UNICEF Myanmar Humanitarian Situation Report No. 2 (Cyclone MOCHA): 15 May 2023
- Damage to structures and many roads initially blocked as a result of fallen trees and power lines when Cyclone Mocha made landfall on the Rakhine coast on Sunday, 14 May around midday. Cleanup crews were out on Sunday evening and Monday, with very heavy winds and rain lasting until around 15.30. Heavy rains and winds continued into late evening.
- The storm moved further north-northeast towards Myanmar’s Chin State and Sagaing Region, which are at high risk of landslides and localized flooding.
- Information on the full picture and impact on communities is not yet available due to downed telecommunications and intermittent availability of internet, and inaccessibility of some roads due to trees falling and debris.
- UNICEF, in coordination with OCHA and other humanitarian organisations, is still working to assess the situation and needs on the ground.
- The UNICEF funding situation is critical: to date the Myanmar 2023 Humanitarian Action for Children (HAC) appeal for USD 169.6 million is only 11.8 per cent funded.
Situation Overview & Humanitarian Needs
Over 16 million people are in the path of Cyclone Mocha, including 1,751,284 people living in areas that will be affected by sustained wind speeds of >120km/h.1 The humanitarian situation in the anticipated affected areas is already of grave concern, particularly for the 232,100 people displaced across Rakhine and over 1 million internally displaced people (IDPs) in the Northwest.
Cyclone Mocha made landfall in Myanmar on 14 May, with heavy rain, storm surges and strong winds reported in Rakhine, particularly in the state capital Sittwe. Telecommunications with these areas have been cut since the afternoon of 14 May, making it impossible to have a more accurate update on the extent of damage. Flooding was less than predicted but did reach West Sanpiya ward, Sittwe Hotel and the UNICEF office.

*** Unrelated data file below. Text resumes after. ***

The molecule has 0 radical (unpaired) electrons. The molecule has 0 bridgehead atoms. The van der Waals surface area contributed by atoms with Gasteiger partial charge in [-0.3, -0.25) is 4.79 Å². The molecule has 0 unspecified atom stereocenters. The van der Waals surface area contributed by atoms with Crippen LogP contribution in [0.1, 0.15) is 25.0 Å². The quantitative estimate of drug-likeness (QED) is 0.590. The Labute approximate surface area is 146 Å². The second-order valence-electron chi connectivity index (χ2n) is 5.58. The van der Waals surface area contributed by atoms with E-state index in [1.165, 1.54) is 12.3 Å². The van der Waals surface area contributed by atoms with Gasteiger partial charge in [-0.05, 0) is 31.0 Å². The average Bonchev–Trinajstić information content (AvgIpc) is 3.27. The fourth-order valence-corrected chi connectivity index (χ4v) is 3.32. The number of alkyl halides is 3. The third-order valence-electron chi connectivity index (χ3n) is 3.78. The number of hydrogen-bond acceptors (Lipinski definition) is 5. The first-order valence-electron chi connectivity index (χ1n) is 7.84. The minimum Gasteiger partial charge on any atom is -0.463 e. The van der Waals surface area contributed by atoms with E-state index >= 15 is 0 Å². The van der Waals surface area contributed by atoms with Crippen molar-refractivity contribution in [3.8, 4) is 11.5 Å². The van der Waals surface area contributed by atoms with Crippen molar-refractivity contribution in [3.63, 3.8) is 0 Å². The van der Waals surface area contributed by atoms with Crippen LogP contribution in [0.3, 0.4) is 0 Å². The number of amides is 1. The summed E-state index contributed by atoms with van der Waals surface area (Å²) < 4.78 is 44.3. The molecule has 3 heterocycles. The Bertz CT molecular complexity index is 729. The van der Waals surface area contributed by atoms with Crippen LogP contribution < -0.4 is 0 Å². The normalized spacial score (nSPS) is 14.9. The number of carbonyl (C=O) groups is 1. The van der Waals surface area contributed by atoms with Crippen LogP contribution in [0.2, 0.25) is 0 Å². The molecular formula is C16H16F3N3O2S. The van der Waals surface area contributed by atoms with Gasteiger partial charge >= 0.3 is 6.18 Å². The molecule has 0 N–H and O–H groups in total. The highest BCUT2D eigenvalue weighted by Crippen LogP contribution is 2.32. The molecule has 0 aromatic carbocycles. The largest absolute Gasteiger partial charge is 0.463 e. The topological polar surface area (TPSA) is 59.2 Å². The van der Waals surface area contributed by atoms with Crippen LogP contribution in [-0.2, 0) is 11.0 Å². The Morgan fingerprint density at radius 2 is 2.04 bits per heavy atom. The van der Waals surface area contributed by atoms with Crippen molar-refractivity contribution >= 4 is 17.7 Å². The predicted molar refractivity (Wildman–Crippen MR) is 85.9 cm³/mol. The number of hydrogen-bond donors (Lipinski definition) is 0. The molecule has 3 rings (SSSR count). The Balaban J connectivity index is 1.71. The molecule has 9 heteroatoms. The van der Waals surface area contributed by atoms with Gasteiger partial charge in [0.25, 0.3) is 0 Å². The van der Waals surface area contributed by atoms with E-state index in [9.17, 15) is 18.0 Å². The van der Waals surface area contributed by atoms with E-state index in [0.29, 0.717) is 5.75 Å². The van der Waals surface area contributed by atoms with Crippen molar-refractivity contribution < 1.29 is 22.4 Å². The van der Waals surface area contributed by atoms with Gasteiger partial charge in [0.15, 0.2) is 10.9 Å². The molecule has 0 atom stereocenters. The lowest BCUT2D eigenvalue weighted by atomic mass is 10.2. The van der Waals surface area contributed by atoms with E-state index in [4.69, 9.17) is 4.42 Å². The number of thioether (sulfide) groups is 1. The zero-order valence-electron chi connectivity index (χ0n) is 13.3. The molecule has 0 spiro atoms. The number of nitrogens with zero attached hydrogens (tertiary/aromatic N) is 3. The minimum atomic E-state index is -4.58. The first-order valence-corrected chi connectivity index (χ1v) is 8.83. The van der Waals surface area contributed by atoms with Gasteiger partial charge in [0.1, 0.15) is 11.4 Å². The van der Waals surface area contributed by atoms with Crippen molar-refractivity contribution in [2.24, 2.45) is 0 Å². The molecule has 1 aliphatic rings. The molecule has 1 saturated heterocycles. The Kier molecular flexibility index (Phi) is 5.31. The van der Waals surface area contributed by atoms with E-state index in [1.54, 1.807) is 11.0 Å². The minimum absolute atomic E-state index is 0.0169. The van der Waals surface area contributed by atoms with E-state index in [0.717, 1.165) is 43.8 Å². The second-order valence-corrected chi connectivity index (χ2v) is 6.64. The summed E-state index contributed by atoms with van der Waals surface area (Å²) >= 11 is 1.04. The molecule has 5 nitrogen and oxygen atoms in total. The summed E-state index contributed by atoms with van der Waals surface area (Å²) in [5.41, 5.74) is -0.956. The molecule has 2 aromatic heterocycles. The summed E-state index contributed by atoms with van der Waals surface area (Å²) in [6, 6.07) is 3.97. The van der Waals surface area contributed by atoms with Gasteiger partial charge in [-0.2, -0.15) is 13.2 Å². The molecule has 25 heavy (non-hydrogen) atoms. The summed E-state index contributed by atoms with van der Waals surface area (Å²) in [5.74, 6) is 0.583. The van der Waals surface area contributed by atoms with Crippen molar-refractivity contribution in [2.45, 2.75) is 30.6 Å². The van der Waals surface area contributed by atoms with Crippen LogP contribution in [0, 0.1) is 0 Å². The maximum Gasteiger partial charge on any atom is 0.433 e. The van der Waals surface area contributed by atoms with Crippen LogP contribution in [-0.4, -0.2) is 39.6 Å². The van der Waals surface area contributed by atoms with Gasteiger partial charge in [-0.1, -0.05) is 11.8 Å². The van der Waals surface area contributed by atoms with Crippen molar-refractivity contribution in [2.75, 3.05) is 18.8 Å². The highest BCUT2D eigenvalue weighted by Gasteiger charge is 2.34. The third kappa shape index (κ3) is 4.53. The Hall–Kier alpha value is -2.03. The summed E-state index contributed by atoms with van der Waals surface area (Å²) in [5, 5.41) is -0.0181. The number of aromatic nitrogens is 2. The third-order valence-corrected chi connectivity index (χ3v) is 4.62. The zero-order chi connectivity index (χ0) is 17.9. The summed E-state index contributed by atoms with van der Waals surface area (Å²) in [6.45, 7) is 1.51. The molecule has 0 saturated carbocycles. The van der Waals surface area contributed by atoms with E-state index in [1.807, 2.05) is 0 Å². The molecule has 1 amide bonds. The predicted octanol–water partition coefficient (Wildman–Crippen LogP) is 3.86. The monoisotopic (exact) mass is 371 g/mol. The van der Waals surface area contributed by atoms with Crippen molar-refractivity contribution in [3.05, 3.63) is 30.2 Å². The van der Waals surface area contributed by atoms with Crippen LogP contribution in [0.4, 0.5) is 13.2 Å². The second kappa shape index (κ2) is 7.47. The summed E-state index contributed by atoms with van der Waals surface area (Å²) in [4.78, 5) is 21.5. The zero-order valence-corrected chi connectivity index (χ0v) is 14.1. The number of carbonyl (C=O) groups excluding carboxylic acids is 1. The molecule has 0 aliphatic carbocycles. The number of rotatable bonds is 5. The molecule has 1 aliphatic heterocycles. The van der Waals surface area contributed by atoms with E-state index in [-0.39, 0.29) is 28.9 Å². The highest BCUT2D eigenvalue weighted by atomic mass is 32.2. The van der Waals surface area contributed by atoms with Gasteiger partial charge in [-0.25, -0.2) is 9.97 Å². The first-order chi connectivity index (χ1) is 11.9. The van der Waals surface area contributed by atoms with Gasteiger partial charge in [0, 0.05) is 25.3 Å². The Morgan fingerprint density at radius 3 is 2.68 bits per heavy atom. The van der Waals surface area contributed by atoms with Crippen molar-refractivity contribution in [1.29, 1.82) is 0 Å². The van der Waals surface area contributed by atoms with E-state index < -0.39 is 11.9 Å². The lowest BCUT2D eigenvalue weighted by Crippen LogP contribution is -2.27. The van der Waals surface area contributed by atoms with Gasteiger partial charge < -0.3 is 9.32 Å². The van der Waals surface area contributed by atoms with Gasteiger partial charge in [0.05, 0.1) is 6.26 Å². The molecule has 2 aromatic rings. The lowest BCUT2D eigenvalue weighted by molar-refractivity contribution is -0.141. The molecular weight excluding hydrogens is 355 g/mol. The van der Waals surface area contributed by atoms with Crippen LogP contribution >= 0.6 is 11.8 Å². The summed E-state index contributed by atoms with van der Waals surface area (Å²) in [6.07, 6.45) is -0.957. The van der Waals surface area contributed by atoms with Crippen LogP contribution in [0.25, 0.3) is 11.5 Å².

There was damage to structures and many roads were initially blocked as a result of fallen trees and power lines. Cleanup crews were out on Sunday evening and Monday, and some roads have now been cleared. However, efforts are likely to take some time, due to the extent of damage.
Sittwe Airport, which was closed last week, seems to have reopened, likely for military flights, as four flights were reportedly observed overhead in one-hour period. No information is available so far regarding if or when domestic flights will resume.
In the Northwestern States, there has been severe damage due to heavy rains and wind and floods are reported in Magway and Sagaing, where heavy rains and limited capacity for shelters are reported for all IDPs. Armed attacks have also been reported in Kani, Khin U and Monywa.
The UNICEF office in Sittwe suffered substantial damage and will likely be out of service for a substantial period. A temporary office space will be identified while assessment of office viability and next steps are undertaken.
Initial estimates by the Inter Cluster Coordination Group (ICCG) indicate that 200,000 people will need humanitarian assistance in Rakhine and a further 500,000 people in the Northwest. Humanitarian teams are trying to attempt assessment of camps and wards around Sittwe.